Snowsuit


As a child, few things have left such an indelible mark upon my memory as my snowsuit.  Braving the Pennsylvania winters meant one thing – snow and plenty of it.  Oh, how I remember my snowsuit. A child’s soft iron maiden of nylon and polyfill. Funny, but I don’t see many of them anymore, besides on toddlers who can’t protest. Mine had a zipper that started at one ankle and ended at my neck.  I believe it may have been the world’s longest zipper. Getting into this thing was no easy task.  This was a two-person job; this called for Grandma.  I felt there was nothing she loved more, save her coffee and her afternoon stories than stuffing me into this puffy contraption. She’d get a wild glint in her eye as she grabbed the suit from the coat hook, the mittens strung through the arms on yarn.

There would soon be a whirlwind of activity and an avalanche of outerwear.  Put one leg in, tuck in the clothes, put the other leg in, keep tucking, start world’s longest zipper – and try not to lose any skin.  God forbid you were wearing a dress. This maneuver added bonus points to the feat.  Put on the hat, tuck in the hair.  As if my limited mobility couldn’t get any worse – then came the extra socks. Not only extra socks but bread bags as well.  I’m not sure if anyone else had this distinct pleasure, but in our house, once all the bread was gobbled up, the bag lived on as a waterproof sock. By the time my double clad, plastic coated feet were crammed into my snow boots, I was sweating profusely.  At this point, there was more outerwear than there was child.

Huffing and puffing, tucking and zipping, snapping and hooking. I was now set out into the whitewashed world, while Grandma looked on with a broad smile of satisfaction admiring her handy-work clumsily waddling down the driveway.   With my knees unable to bend, arms unable to rest at my sides and mitten-clad hands reduced to the equivalent of flippers, I looked like a strange red penguin.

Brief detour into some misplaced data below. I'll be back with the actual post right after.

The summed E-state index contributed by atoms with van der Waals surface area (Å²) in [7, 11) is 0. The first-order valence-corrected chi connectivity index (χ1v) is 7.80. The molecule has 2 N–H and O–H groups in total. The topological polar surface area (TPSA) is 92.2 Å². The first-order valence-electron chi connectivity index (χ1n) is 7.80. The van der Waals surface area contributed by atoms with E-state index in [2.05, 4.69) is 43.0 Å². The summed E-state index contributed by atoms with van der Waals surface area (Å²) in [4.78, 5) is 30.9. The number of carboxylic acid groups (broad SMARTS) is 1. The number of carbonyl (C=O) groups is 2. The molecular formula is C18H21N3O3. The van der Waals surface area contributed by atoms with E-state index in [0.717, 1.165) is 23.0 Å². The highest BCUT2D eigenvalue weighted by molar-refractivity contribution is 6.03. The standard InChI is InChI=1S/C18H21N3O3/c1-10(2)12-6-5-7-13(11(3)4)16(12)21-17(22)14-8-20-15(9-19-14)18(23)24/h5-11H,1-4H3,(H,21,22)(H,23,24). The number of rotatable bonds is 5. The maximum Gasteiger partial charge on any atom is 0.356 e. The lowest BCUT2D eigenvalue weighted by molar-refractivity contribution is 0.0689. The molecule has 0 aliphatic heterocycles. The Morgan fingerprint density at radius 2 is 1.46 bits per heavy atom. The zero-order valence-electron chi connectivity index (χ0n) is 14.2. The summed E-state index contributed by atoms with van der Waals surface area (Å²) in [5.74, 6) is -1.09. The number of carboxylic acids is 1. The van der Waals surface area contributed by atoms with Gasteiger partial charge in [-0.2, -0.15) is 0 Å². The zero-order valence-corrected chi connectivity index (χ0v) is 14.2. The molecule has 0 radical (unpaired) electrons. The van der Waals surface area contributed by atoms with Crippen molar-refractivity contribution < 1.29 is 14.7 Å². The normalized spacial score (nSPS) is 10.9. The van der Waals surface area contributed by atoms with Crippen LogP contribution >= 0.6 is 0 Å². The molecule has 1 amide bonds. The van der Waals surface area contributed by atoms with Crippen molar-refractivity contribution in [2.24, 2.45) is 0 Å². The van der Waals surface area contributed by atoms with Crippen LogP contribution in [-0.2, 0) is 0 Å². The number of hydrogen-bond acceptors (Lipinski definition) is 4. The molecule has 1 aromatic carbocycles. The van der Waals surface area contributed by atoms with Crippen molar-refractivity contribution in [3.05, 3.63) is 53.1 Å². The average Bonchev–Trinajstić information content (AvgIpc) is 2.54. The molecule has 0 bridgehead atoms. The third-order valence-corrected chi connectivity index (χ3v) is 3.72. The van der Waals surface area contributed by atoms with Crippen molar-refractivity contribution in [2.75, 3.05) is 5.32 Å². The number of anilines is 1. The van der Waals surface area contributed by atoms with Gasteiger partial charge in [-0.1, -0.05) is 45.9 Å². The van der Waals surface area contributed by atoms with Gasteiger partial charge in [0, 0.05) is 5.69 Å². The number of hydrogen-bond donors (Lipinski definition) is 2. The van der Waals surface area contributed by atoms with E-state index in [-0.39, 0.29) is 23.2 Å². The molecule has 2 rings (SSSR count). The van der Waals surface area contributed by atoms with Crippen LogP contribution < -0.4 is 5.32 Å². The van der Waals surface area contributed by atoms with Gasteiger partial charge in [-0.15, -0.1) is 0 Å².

Coming back to my limited mobility and to the driveway, these two collided in a perfect storm one cold January afternoon.  My walk from the school bus was a short one that wound down a small road and ended with our ever-so-slightly inclined driveway.  Our driveway – seemingly harmless in the warmer months, secretly lay in wait to claim it’s unsuspecting victims.  For in the winter months, it transformed into an Olympic style luge, and I was a human sled.  

After plodding along the road uneventfully and thinking nothing more than kid type thoughts, I attempted the driveway in vain. I slipped and bit it face first on the ice.  There I lay, flopping and flipping about trying to gain some kind of traction, helplessly slapping at the ice with my mittened flippers.  After some time, I gave up, surrendered to my emotions, and rolled onto my back crying. About the time I was imagining  I’d never make it home and an APB being put out for a four-foot red penguin, my Mother’s yellow Subaru appeared from the road behind me and stopped short at the wailing child before her. I did make it home that night after my mother scooped up a sobbing eight-year-old and delivered it to our door.  

I still think about that snowsuit and that day.  I still think about that driveway. Probably still lurking under the ice, just waiting for fresh prey.  What I think about most is how that snowsuit wasn’t really just a snowsuit.  It was the tangible expression of love that Grandma was bundling me in, layer after layer. Maybe trying to ward off the cold, maybe something more.  That’s what stays with me and still keeps me warm, 40 years later.

2 comments

  1. I was hooked at ‘soft Iron Maiden’. ‘Whirlwind’ and ‘avalanche’ – in the same sentence. Love it! Red penguin against whitewashed outdoors and a yellow Subaru – vivid. Can’t wait for next story, Mickey!

    Like

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